Money-Saving Home Office Tax Deductions

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As more people enjoy the benefits of working from home on either a full- or part-time basis, it’s important to understand what money-saving tax deductions are available. Keep reading and we’ll cover who can claim a home office, the basic requirements, and which expenses are deductible. I actually take the home office tax deduction for…

As more people enjoy the benefits of working from home on either a full- or part-time basis, it’s important to understand what money-saving tax deductions are available.

Keep reading and we’ll cover who can claim a home office, the basic requirements, and which expenses are deductible.

I actually take the home office tax deduction for my business.

I’m in a good place, where the deduction helps reduce my income — without AMT worries. Additionally, since I don’t include home depreciation in my deduction, I don’t have to worry about what happens if I sell my home for a gain (not that it’s likely to gain in value anytime soon).

However, some are reluctant to take the home office tax deduction because it’s such a complex process.

In order to take the deduction, it requires figuring out what percentage of your home you are using, and then calculating your deduction based on that information. You can deduct a portion of your utilities and mortgage/rent, but the whole process can be off-putting.

However, the IRS revised the rules for the 2013 tax year to make the tax deduction easier to calculate. You can use the old method, or you can deduct $5 per square foot, up to 300 square feet (for a $1,500 deduction).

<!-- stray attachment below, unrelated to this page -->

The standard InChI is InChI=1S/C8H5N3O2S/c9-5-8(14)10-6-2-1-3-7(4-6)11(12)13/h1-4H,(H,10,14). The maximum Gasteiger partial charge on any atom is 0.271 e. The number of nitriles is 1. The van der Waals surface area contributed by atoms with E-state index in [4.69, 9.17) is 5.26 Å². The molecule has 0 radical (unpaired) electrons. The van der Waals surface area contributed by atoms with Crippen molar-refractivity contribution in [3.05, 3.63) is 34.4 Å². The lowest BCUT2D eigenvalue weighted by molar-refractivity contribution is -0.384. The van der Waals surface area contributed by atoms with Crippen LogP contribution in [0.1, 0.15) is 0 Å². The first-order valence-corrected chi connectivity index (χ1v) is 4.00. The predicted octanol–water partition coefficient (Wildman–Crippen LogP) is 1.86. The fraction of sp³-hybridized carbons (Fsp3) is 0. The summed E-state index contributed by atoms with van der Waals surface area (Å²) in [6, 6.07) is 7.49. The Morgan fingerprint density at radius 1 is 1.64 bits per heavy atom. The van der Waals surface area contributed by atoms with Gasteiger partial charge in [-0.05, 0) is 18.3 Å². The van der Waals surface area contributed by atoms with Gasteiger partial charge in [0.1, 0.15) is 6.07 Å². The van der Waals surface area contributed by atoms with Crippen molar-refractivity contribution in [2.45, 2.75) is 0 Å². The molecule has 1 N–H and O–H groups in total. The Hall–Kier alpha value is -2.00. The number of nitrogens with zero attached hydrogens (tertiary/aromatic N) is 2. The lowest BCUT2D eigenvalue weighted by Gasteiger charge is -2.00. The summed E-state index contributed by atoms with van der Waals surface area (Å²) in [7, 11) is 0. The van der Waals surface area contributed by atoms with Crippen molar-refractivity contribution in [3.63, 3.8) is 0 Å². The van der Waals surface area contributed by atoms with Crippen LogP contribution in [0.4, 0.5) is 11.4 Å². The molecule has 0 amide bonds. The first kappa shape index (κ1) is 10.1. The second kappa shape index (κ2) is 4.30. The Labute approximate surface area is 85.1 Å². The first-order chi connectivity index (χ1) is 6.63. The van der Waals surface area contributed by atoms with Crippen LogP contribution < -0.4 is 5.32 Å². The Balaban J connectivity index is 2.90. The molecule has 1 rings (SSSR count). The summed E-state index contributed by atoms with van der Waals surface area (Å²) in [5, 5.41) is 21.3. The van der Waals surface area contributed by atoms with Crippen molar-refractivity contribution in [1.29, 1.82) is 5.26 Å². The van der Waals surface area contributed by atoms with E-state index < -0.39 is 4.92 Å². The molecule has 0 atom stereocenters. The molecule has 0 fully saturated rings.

I’ve run the numbers, and, in my case, it will make more sense to take the $5 per square foot. My accountant will probably happy, too, since this is a much easier way to figure up the deduction.

Who Can Claim a Home Office?

No matter if you run your own business from home or work for someone else, there are qualified home office tax deductions that you can claim when you use any portion of your residence in connection with a trade or business. The same benefits apply whether you own the property or rent it, and whether it’s a single family home, condo, or apartment.

What are the Home Office Requirements?

home office deductionsWhether you’re an employee or are self-employed, your home office must meet some basic requirements. It must pass one of the following requirements as:

  1. Your principal place of business
  2. A place you regularly do business, such as meeting with clients
  3. A storage space for business purposes
  4. A daycare facility
  5. A rental

Home Office Requirements for Employees